Be creative with your spices in tofu. You can make Indian, Thai or Italian flavoured scrambu as we do or make your own version. Coriander goes really well with garam massala spices and you can add a chilli pepper too. But the basil and tomato version is very tasty too with a pinch of cinnamon or pimento berries.
Enjoy on warm buttered toast.
I was in Kerala in October 2012 and it was a delight in more ways than I could ever begin to describe.
One of the reasons is of course that Keralan cuisine is at the top end of the eating experiences that India could offer you. Kerala is in some ways gourmet India, a land blessed with tropical fruits, vegetable and spices and the starting points of many trails of wealth and cultural influence. If you are a culture vulture, a foodie, and a seeker of genuine community spirit, serenity and natural diversity you should make some time to visit Keralan land.
The stew dish I am introducing today is not one I tried when in Kerala- when by the way I was delighted to wake up to savoury rice puddings with egg curry for breakfast.
I learned how to cook Istoo on my return to Wales and whilst reading Vijayan Kannampilly’s, Keralan Cookbook. It is very easy to make, it is light and nutritious, and below is my fish version of it, which I hope you enjoy.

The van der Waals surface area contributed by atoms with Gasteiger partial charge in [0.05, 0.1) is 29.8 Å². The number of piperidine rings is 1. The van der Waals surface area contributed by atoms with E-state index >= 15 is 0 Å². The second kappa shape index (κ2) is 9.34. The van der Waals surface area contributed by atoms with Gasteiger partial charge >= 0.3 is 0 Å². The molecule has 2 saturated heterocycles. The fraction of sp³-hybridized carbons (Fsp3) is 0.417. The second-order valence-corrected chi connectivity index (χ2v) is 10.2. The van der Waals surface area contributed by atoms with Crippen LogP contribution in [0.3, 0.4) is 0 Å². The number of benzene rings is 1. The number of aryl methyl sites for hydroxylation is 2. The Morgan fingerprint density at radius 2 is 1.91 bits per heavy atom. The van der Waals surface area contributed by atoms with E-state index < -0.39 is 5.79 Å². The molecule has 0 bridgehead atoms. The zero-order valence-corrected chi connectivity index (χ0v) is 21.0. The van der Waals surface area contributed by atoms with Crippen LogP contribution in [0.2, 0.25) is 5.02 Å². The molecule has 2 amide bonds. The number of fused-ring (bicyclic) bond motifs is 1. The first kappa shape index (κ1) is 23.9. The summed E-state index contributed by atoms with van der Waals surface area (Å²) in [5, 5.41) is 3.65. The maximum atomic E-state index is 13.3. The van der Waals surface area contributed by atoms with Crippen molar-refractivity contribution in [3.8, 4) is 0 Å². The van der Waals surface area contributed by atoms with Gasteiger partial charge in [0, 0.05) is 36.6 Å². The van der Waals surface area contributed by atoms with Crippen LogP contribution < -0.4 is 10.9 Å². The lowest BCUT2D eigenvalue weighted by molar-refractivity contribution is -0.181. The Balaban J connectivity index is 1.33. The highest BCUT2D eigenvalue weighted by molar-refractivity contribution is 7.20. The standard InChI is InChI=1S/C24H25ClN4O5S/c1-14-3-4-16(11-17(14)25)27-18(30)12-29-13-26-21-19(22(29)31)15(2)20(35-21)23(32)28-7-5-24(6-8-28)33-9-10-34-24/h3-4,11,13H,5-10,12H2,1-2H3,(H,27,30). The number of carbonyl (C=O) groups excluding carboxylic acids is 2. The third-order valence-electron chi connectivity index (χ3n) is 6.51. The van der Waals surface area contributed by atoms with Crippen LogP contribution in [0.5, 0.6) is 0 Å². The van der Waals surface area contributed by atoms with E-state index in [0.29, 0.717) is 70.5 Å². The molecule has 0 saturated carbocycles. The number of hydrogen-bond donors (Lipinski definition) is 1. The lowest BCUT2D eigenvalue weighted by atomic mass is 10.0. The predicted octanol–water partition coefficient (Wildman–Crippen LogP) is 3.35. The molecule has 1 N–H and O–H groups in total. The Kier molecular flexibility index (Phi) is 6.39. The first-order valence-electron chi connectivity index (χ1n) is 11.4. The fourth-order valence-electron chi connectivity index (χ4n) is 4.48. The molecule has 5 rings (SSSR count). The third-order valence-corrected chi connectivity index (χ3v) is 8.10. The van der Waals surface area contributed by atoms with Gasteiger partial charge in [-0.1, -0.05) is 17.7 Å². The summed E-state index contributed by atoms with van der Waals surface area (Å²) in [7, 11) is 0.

Istoo ingredients for six
700gr white fish (skinless and bones) 
3-4 medium potatoes , cubed (3cm cubes)
100-150g finely chopped ginger
1-2 coarsely chopped medium onions
1 finely chopped chili pepper
1 stalk of fresh curry leaves or a handful of dried curry leaves
2-3 tbsp coconut oil or vegetable oil
2-3 tins of coconut milk
Salt and pepper (about 1 tsp each)
Place the potatoes, ginger, onions, chili in a deep pot and add enough boiling water to cover the ingredients.
Season and simmer until the potatoes are just soft.
Add the fish cubed in big chunks, and if the fish is not covered add some more boiling water.
Simmer for another 5 minutes or until the fish is cooked.
Stir in the coconut milk, add the coconut leaves and heat to a low simmer .
Option: add the washed spinach leaves to the stew as you do this.
Once the stew has reached its simmer turn the heat off.
Heat the coconut separately or other oil and pour it in.
Taste and season more if necessary before serving .
 You can find out about what fish you should consume to minimise your impact on our sees at the Marine Conservation Society’s website: http://www.goodfishguide.co.uk/. Look for alternatives to monkfish for this stew.
 You can add two of the coconut milk tins and some water for a thicker stew that is not as strong in coconut flavor. Or for a more soup-like version of the stew add some three tins of coconut milk and some more water.